Photo/IllutrationHundreds of storage tanks on the grounds of the crippled Fukushima No. 1 nuclear power plant contain water contaminated with radioactive materials. (Asahi Shimbun file photo)

The economy ministry is weighing the introduction of a subsidy system paid to electricity producers who use nuclear plants to offset massive costs to meet tougher safety standards after the 2011 disaster.

Officials said that those expenses have cut into the cost competitiveness of nuclear energy to such an extent that a subsidy system may have to be utilized, despite its longtime contention that nuclear energy is the most economical form of electricity generation.

Given that the subsidies will end up being padded onto the electricity bills of households and businesses, it remains to be seen if the public will go along with shouldering the additional burden.

The ministry plans to establish the subsidy system by the end of fiscal 2020 in line with the scheduled review of the "feed-in tariff" system that set prices for purchasing electricity generated by solar and other renewable sources.

According to several sources and internal ministry documents, the plan would allow electricity producers that use nuclear plants to add a certain percentage to the price for which they sell the electricity to retailers. The reasoning among ministry officials is that nuclear energy provides added value as it does not pollute the environment or emit greenhouse gases.

The ministry's proposal is modeled after the zero-emissions credit introduced in New York state that provides support to nuclear plants so they can continue generating electricity.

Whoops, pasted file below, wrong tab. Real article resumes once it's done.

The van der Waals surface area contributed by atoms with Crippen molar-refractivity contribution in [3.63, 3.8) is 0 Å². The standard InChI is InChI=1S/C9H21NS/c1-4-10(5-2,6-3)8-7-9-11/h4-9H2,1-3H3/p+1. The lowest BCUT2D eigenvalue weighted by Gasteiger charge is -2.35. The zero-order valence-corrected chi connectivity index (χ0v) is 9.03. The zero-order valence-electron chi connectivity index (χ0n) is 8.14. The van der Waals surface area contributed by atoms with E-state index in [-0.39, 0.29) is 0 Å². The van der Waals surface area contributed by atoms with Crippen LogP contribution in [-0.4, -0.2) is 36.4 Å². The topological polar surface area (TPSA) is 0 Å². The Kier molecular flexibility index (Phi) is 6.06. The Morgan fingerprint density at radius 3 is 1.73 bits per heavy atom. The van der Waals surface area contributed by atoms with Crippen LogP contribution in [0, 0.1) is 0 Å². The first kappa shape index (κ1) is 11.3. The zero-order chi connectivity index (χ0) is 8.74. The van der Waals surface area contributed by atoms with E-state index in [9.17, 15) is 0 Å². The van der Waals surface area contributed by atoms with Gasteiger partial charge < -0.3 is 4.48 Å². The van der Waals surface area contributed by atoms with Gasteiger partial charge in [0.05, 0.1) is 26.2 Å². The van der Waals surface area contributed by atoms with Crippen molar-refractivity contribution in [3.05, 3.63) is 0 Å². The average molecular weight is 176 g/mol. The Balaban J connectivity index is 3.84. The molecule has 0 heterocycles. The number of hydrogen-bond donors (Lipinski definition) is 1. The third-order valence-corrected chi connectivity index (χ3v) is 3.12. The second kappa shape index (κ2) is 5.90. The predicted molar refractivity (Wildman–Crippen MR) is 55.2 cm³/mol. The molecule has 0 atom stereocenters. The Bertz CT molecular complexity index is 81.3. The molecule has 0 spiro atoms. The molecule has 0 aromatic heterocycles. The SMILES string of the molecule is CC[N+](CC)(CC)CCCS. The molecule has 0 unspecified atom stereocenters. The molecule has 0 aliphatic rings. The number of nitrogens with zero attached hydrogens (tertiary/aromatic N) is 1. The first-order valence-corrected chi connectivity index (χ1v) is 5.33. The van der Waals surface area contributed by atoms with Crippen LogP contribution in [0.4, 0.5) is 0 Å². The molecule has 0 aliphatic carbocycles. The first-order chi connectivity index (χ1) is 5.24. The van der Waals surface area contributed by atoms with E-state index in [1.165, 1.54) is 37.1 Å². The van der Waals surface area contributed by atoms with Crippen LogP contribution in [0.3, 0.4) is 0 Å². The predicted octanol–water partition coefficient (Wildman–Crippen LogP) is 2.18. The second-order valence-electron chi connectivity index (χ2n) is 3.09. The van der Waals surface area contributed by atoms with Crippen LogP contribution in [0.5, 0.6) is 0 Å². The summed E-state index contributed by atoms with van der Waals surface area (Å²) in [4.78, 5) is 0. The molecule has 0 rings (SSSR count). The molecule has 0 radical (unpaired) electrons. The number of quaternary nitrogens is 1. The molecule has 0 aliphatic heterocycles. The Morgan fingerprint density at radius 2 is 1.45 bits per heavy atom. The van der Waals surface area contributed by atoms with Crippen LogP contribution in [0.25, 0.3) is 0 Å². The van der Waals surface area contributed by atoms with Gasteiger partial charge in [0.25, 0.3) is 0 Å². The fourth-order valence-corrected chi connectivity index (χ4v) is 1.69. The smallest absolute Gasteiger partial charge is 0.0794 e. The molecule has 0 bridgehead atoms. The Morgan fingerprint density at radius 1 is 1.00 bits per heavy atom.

Despite the higher expenses needed to meet tougher safety standards for nuclear plants in Japan, the government continues to describe nuclear energy as a "base-load energy source" and it has set a target of increasing the ratio of electricity generated through nuclear energy to between 20 and 22 percent of total energy needs by fiscal 2030.

Also in that year, the government will begin requiring electricity retailers to procure 44 percent of sales output from non-fossil fuel energy sources, such as nuclear energy or renewable energy sources.

Because of that obligation, retailers may eventually be forced to procure a certain ratio of electricity from nuclear producers, even if the subsidies make that form of power comparatively more expensive.

Households and companies that purchase their electricity from such retailers would end up footing the bill.

However, public opinion surveys continue to show opposition to the resumption of operations at nuclear plants at levels close to double those who are in favor.

That opposition may make it more difficult for the economy ministry to push ahead with its subsidy program.

Liberalization of the electricity market has also effectively done away with the regional monopolies once enjoyed by electric power companies. Producers who use renewable energy sources, such as wind and solar, can now sell their electricity to a much wider range of consumers, further intensifying cost competitiveness among different energy sources.

A further spread of renewable energy will only make the situation facing nuclear energy even more difficult.